Ben Blain is Head of Year 7 and Teacher of Physical Education at ICHK
“Your battle face is calm, relaxed, fixed, determined. Your battle face is grave and still. It doesn’t show enmity, hostility or struggle, but acceptance. Your battle face understands the task ahead, has imagined it, thought through it, and is resigned to it. Your battle face knows that the only way to the outcome is through the task. The task will not be avoided. Your battle face knows, and so your mind knows, and your body knows. Fix your face. Find your battle face and put it on. Are you ready?”
This speech, these phrases, should by now be intensely familiar to any student in ICHK. ‘Battle face’ is a defining feature of PE classes at our school. It’s something we talk about a lot, something that we demonstrate, teach, coach and even assess. Our students will do fitness tests in which their score ignores how far or fast they run, but judges how they attacked the task, measuring how well they maintained their battle face, their posture, their approach to the starting line.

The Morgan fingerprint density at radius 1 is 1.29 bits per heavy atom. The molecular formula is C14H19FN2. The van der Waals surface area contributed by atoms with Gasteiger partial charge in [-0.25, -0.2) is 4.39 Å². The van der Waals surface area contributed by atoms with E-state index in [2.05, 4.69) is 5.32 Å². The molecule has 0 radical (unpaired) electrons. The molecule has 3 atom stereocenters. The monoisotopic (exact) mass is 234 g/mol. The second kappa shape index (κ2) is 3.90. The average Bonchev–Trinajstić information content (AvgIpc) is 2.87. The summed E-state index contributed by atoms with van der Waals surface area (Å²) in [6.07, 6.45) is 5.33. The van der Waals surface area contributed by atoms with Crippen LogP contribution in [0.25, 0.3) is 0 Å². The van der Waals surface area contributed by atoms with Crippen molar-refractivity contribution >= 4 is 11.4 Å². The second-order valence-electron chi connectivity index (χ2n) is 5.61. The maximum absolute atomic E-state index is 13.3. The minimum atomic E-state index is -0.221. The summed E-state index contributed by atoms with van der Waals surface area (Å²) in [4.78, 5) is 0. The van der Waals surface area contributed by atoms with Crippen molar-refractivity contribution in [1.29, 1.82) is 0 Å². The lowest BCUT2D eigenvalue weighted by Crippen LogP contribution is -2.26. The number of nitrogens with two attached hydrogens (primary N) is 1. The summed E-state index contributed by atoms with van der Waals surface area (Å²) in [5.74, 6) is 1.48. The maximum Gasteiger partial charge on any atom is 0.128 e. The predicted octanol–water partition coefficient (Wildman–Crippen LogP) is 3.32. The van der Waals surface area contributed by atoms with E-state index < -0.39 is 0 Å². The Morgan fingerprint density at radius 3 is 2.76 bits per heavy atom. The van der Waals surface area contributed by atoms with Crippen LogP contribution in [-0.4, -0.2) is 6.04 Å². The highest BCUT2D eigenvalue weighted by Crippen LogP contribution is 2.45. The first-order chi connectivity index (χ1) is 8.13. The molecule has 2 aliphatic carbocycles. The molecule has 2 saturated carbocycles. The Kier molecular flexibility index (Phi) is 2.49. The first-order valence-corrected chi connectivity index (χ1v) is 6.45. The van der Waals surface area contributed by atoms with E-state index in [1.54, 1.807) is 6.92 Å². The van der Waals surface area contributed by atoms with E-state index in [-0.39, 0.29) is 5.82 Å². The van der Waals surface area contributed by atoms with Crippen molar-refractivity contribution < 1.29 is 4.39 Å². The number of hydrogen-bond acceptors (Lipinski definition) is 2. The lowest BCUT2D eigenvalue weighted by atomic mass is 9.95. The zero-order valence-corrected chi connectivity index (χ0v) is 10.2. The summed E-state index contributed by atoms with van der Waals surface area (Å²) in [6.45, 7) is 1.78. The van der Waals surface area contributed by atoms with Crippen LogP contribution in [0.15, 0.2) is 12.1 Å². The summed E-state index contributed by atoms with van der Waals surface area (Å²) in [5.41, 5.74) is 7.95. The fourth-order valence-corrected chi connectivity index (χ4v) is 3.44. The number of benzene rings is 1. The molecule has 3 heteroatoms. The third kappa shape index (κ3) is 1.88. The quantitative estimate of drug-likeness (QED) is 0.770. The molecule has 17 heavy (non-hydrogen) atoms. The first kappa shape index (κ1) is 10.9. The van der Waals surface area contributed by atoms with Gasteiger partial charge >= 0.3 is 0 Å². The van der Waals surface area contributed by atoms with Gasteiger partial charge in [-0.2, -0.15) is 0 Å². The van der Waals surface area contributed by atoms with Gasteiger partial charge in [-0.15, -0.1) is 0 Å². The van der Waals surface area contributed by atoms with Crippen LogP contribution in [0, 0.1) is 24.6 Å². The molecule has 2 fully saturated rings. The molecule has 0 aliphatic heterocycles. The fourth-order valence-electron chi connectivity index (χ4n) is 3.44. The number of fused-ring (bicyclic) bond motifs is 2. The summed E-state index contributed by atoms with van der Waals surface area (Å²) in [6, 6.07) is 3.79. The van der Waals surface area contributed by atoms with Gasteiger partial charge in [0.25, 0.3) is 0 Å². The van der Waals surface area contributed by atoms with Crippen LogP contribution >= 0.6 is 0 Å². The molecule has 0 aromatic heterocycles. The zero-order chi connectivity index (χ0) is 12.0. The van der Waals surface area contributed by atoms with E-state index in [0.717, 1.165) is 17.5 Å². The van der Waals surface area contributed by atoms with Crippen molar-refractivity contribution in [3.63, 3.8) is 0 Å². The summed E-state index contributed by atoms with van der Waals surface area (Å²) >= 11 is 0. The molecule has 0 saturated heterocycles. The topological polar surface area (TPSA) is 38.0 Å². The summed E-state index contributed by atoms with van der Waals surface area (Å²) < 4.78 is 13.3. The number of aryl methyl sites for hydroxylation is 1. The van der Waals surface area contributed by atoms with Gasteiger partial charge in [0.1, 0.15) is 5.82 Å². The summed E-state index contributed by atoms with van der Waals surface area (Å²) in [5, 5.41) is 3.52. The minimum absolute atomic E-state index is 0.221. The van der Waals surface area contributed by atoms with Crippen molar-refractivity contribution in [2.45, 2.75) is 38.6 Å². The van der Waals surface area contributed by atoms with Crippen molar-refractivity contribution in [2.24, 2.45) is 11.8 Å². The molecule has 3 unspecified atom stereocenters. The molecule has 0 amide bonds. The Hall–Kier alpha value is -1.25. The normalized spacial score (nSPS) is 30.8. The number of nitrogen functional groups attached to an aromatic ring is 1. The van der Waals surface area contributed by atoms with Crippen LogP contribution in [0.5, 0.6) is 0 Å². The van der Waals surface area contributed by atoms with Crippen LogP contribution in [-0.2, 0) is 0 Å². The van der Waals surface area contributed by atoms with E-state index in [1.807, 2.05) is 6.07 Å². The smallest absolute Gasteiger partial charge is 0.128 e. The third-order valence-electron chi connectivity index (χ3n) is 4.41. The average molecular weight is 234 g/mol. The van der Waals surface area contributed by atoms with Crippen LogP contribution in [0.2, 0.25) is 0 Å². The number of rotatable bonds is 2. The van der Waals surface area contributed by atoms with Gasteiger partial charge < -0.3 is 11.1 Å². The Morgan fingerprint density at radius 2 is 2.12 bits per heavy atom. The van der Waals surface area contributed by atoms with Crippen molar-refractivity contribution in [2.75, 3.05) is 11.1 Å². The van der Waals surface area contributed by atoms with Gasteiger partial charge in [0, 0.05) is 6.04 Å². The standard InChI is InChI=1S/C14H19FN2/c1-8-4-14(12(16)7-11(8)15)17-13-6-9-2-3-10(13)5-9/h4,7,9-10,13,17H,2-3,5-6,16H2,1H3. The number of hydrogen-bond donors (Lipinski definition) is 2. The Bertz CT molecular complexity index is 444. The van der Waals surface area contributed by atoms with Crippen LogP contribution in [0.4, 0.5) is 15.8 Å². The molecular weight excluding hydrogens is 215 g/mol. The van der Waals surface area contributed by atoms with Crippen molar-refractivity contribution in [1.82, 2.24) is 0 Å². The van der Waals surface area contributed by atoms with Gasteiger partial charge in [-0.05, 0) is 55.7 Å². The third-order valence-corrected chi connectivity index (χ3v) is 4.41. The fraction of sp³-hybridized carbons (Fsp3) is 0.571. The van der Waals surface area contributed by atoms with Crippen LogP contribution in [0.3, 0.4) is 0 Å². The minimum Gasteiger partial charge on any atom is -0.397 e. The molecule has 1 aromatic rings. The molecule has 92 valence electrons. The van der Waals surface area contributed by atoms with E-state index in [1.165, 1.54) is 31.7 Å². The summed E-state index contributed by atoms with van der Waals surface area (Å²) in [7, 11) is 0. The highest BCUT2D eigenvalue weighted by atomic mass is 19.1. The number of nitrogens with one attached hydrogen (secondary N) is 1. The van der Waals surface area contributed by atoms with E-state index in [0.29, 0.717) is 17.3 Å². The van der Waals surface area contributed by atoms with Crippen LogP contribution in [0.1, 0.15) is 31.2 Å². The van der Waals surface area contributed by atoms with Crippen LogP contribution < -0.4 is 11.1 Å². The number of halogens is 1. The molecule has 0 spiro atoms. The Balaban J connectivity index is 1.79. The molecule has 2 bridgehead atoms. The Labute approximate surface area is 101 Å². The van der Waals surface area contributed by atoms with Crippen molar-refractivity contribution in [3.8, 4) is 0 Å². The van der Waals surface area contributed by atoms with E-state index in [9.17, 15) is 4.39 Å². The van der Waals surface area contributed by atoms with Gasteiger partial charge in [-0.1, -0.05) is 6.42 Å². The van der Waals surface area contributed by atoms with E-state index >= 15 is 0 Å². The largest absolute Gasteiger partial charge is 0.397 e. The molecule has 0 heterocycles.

At ICHK, we want our students to be compassionate and empathetic. We want them to be free and unselfconscious in showing emotion and responding to the feelings of others. We also want them to be tough: to understand that there are times that they can’t allow subjective feelings to control their minds and bodies. That’s what our ‘battle face’ training is all about. Not to produce robots who disregard or smother feelings like uncertainty, anxiety, discomfort, doubt, distraction – but to understand these feelings, address them, and still move forward through their tasks to the goals they have set for themselves.
Naturally, I hope that no student in our school ever has to face an actual battle. I hope that their lives will forever be free from real violence! The ‘battle’ we are preparing them for is within them. It is the struggle between their best hopes, desires and dreams, and the emotions and habits that hold them back or bar their way. If I meet a former student in ten years’ time and they tell me they haven’t touched a rugby ball since the day they left school, but that they still remember their ‘battle face’, I’ll be happy!